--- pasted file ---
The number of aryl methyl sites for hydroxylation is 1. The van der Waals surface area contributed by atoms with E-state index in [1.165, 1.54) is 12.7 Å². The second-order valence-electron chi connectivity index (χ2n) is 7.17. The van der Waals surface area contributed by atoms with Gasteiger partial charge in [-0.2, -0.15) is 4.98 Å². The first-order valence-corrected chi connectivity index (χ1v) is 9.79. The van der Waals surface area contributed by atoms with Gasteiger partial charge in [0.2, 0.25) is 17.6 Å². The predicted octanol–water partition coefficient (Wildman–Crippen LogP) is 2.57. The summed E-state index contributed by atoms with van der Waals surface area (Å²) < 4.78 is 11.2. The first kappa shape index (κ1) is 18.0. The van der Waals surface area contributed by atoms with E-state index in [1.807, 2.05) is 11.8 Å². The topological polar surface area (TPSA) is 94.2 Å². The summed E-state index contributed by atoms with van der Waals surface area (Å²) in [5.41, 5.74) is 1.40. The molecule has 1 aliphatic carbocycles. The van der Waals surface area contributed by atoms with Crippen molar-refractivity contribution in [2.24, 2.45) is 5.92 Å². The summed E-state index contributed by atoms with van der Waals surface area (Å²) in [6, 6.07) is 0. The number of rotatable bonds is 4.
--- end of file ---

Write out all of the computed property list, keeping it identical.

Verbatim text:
The number of aryl methyl sites for hydroxylation is 1. The van der Waals surface area contributed by atoms with E-state index in [1.165, 1.54) is 12.7 Å². The second-order valence-electron chi connectivity index (χ2n) is 7.17. The van der Waals surface area contributed by atoms with Gasteiger partial charge in [-0.2, -0.15) is 4.98 Å². The first-order valence-corrected chi connectivity index (χ1v) is 9.79. The van der Waals surface area contributed by atoms with Gasteiger partial charge in [0.2, 0.25) is 17.6 Å². The predicted octanol–water partition coefficient (Wildman–Crippen LogP) is 2.57. The summed E-state index contributed by atoms with van der Waals surface area (Å²) < 4.78 is 11.2. The first kappa shape index (κ1) is 18.0. The van der Waals surface area contributed by atoms with E-state index in [1.807, 2.05) is 11.8 Å². The topological polar surface area (TPSA) is 94.2 Å². The summed E-state index contributed by atoms with van der Waals surface area (Å²) in [5.41, 5.74) is 1.40. The molecule has 1 aliphatic carbocycles. The van der Waals surface area contributed by atoms with Crippen molar-refractivity contribution in [2.24, 2.45) is 5.92 Å². The summed E-state index contributed by atoms with van der Waals surface area (Å²) in [6, 6.07) is 0. The number of rotatable bonds is 4.